Bryan pushed his finished cup away from him, sliding it across the cafe table, and rubbed his face. "I means exactly what I said: no."
All Michelle could do was sit, speechless, mouth agape. In all of her imaginings of how the conversation would go—the various tacks she would try, the arguments for and against, the plans and contingencies—she had not once considered that Bryan simply wasn't interested.
He crossed his arms over his chest. "Look, I know you think you can convince me, but I've been giving this a lot of thought."
"I—" Michelle's brain refused to relay the rest of the sentence.
He shifted awkwardly in his seat, arms still crossed, avoiding her eyes. "I mean, when we first—" He stopped, and reordered himself. "The morning after that whole incident with Jimmy, I opened my eyes and... you know what? I felt relief. I felt lighter, M, like this weight had been taken of my shoulders that I didn't even know I'd been carrying. I don't need to worry about the gym any more."
"Of course we do." Her voice squeaked, but worked.
"No, we don't." He leaned forward, resting his elbows on the table. Time for True Facts. "They're going to have the warehouse for a long, long time. They'll probably seize it. That happens. It's gone."
"We can start a new one."
"I don't want to start a new one."
And there she was, right back to where she'd started, mouth agape.
Bryan continued, playing with the spoon on the side of the saucer: "I'm going back to Derek's. He says he can give me the regular hours back. I can probably keep most of my clients. I can start climbing out of debt, pay off that stupid line of credit. Start living a regular life again. You can too. Go back to Pixelimited like Dolores or look somewhere else, I don't care."
"I don't want to go back to Pixelimited, ever."
He sighed. "Look, we can talk about this later—Mom wants us over for dinner."
"What, you don't want dinner?"
"No, I want to discuss this. Now. You're talking about our gym—"
Bryan stood, his face slack with disappointment, flushing to anger, then disappointment again. When he spoke his voice was quiet. "No, we're not. You're talking about your gym."
Michelle stood too, her face heating. "What are you talking about? It's ours. We started it together—"
"I wanted to start a gym because I was sick and tired of Mom and Dad giving me grief every day about working for someone else." His voice remained restrained; intense, but not loud to draw attention. His mother's son. "But all this time to think has made me realize how much I don't want to run my own place. I hate paperwork and cleaning. I like spending time on my clients, not worrying about replacing toilet paper. I like being able to show up for my shift and then leave again." He jabbed a finger towards her. "I brought you in to take care of all that shit, and instead you start in with mission plans and ideas about teaching classes and all the rest and I got sidelined. Creampuffs, for Christ's sake! Creampuffs. That's not a gym. No one takes us seriously."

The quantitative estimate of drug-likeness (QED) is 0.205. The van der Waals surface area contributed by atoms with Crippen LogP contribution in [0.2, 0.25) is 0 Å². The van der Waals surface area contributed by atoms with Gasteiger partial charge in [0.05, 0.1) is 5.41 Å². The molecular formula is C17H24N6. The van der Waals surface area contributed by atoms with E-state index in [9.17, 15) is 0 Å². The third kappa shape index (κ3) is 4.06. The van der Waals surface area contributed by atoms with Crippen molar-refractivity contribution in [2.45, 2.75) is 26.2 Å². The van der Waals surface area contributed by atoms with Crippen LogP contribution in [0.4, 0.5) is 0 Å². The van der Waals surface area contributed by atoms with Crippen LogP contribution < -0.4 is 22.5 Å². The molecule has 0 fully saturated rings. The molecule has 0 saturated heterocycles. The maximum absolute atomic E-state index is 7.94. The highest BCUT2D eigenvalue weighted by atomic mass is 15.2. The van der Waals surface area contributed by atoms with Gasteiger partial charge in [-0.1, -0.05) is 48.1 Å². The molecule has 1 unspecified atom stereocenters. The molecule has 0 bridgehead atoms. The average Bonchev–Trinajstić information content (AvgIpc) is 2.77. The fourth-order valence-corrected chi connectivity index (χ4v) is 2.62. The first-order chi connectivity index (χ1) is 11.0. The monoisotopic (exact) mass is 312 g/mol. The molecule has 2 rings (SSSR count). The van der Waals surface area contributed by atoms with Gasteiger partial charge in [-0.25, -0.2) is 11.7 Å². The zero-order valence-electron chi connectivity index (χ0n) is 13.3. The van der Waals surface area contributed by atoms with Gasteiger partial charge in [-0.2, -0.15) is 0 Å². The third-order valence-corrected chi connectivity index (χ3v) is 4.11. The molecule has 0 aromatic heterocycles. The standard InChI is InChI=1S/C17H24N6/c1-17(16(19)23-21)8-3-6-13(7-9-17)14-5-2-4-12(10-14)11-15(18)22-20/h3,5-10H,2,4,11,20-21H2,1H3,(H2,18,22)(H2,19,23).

"And people take Douchebag Derek's seriously?" Michelle didn't know what hurt more: that she'd been "brought on" to do menial labour or that Bryan had lied this whole time, hating her ideas, hating the gym. She'd thought she was a equal partner.
She'd thought they were in it together.
"Don't call it—" Bryan twitched, then stopped, digging into his wallet to pull out a ten. He let it flutter to the table. "Coffee's on me. It's time to grow up, M. Summer camp is done. Creampuffs was a stupid idea, and I should never have let you talk me into it in the first place."
YOU ARE READING
After spending her 20s and 30s coasting from job to job, geeky Michelle has finally found her calling. She's teaming up with her out-going jock brother Bryan to create Creampuffs, a gym for ultra-beginners and introverts. They'll need to renovate th...